The Sound Effects of The Old Republic Explained

BioWare has posted a substantial new essay to the official development blog of Star Wars: The Old Republic, in which audio designer Scott Morton goes over the creative process behind the upcoming MMOs rich batteries of sound effects.

Who farted?
In addition to talking about how the games audio is designed to mesh with the established canonical sounds of the Star Wars universe (Lightsaber buzzing, etc), Morton also delves into how each class will have their own bespoke sound-banks designed to maximise aural penetration.
Designing sounds can end in some delightfully deceptive results when it comes to supporting a visual component of a particular ability in the Player’s mind. There are many cases where the source layers we put into a sound aren’t at all what the listener might expect. A great example of source layers is with the TIE Fighter from the first Star Wars trilogy. Believe it or not—the core sound Ben Burtt used for the screaming engine was actually an elephant call!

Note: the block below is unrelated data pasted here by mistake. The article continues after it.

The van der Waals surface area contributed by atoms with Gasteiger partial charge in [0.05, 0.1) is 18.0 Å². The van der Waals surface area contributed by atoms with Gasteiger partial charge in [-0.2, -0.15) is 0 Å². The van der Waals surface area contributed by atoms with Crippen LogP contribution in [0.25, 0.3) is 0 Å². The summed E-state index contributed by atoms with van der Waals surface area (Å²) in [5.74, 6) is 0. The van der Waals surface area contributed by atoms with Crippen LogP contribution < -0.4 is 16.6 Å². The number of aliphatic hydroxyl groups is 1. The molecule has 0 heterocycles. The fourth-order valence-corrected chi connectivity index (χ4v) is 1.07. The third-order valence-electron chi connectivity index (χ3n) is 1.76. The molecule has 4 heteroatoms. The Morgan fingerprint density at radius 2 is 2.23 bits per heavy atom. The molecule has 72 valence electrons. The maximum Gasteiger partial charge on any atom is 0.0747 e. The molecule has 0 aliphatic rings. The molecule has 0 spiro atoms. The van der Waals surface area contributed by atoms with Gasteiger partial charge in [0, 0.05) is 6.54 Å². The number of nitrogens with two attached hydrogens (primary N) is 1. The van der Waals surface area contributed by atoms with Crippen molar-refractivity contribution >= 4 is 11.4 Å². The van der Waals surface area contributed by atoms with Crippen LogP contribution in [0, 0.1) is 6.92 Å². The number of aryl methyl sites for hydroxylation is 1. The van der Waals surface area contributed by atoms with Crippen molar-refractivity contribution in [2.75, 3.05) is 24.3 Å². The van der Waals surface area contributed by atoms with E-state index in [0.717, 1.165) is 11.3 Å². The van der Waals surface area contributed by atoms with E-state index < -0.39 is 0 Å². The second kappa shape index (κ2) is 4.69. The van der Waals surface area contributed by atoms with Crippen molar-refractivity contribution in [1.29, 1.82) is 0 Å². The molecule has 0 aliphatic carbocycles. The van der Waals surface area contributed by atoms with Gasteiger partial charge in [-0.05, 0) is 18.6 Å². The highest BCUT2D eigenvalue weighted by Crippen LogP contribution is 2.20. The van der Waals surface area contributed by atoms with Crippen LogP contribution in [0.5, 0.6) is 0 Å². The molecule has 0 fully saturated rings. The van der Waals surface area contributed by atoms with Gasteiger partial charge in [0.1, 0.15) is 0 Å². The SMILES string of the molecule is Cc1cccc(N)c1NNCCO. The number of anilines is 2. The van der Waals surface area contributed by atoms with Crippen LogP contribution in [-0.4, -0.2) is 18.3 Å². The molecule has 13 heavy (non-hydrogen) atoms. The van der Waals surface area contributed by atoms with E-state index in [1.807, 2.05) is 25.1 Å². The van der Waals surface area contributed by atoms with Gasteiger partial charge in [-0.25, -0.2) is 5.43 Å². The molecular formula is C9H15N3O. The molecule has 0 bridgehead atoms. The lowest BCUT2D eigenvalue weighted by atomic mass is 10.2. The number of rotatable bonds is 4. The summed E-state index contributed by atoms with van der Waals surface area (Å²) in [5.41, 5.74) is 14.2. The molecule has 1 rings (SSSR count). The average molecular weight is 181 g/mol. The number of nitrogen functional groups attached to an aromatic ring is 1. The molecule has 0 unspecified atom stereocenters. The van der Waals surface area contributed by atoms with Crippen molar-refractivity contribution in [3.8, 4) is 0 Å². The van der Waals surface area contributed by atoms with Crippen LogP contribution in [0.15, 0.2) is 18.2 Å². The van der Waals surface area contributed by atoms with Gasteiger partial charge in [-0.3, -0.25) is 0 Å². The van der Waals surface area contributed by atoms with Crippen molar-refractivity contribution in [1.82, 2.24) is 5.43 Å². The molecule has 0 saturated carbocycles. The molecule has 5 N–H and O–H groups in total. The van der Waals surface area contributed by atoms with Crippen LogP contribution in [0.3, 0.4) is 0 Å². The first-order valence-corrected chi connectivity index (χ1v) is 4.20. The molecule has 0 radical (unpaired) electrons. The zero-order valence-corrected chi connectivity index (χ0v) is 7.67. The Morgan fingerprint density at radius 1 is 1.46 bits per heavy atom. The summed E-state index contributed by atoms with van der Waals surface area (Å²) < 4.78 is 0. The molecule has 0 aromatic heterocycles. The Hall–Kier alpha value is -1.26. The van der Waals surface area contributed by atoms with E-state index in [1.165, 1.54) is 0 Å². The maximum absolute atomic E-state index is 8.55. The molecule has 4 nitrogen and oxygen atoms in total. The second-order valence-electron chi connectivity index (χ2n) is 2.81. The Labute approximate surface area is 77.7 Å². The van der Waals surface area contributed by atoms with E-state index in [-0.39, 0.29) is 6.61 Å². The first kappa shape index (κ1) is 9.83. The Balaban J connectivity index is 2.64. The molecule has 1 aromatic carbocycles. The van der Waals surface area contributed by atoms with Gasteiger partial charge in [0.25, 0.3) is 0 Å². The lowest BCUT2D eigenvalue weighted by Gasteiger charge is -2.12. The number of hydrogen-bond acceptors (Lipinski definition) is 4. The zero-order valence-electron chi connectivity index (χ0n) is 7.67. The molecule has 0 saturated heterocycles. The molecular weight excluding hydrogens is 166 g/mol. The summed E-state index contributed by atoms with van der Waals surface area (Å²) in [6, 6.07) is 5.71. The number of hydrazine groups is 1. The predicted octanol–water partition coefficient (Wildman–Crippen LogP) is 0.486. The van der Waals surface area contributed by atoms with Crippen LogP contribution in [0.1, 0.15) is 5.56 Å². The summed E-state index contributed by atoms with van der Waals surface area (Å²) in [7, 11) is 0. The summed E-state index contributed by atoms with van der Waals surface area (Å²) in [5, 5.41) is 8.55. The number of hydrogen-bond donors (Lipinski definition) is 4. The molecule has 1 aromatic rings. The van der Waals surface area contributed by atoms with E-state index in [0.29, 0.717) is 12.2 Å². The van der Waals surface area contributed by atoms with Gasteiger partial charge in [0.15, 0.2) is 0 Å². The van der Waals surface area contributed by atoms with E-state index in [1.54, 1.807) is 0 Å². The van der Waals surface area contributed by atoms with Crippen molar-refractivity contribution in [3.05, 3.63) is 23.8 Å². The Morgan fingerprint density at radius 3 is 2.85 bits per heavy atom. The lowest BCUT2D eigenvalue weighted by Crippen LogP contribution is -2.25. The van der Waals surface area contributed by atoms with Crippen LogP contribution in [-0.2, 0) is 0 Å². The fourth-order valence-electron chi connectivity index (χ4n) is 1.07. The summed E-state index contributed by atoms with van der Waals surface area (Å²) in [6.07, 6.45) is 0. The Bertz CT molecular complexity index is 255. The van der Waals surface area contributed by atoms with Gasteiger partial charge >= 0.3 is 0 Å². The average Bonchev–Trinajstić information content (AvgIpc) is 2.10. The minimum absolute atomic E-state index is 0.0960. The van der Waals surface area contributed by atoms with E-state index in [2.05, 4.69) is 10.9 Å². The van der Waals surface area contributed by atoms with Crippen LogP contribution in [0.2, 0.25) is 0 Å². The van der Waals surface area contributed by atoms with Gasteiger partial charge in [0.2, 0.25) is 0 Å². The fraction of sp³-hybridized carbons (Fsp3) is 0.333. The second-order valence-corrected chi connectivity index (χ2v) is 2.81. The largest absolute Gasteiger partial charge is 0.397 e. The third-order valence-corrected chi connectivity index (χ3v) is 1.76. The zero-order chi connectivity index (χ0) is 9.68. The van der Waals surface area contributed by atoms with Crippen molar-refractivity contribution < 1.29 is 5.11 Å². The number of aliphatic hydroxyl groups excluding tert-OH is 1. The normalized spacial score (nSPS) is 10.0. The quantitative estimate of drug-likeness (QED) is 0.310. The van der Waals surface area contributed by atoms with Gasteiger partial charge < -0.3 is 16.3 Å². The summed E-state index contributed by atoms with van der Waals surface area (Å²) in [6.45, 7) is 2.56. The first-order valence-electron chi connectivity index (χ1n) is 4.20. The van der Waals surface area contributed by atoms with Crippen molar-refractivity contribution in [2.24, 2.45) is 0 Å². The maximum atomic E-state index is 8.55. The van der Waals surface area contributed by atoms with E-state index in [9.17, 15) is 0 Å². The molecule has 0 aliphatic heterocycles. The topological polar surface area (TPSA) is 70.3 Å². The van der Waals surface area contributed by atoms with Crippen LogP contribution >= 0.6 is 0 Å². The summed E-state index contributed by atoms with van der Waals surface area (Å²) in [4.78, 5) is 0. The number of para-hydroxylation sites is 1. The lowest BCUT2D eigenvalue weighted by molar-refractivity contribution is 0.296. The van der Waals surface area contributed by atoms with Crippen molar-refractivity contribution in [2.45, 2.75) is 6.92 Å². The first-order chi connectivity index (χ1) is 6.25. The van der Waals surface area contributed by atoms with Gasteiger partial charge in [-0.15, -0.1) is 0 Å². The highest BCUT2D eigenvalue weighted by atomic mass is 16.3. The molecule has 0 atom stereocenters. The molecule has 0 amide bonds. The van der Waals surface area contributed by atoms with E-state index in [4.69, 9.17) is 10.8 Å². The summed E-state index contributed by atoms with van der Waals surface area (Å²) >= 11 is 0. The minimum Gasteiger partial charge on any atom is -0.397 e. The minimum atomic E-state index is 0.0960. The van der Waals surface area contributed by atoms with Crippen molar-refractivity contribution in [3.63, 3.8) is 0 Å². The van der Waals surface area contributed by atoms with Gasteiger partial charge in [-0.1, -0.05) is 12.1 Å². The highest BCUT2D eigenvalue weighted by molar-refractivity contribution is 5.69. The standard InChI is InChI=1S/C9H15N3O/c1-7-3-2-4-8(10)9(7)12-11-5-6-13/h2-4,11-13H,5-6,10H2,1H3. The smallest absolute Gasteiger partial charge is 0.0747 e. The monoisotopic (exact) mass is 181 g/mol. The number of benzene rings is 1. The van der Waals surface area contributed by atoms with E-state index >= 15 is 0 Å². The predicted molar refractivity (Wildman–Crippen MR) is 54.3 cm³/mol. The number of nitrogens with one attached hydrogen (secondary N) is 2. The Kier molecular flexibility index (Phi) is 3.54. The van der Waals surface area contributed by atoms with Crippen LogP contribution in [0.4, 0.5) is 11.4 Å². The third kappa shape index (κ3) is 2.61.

In our game, the Bounty Hunter’s Rail Shot uses a combination of interesting layers. A number of these sounds incorporate other noises that have been distorted or otherwise altered using computers, such as the tail end of an explosion that was processed and delayed to create the echo of the shot, or the time-stretched sounds of smoke that were used to make the entire effect sound more “metallic.” Other sounds were much more simplistic, like the sound of a solid object striking wood.
Interspersed throughout the essay are embedded videos demonstrating the SFX in action; you can check out the article by clicking here.

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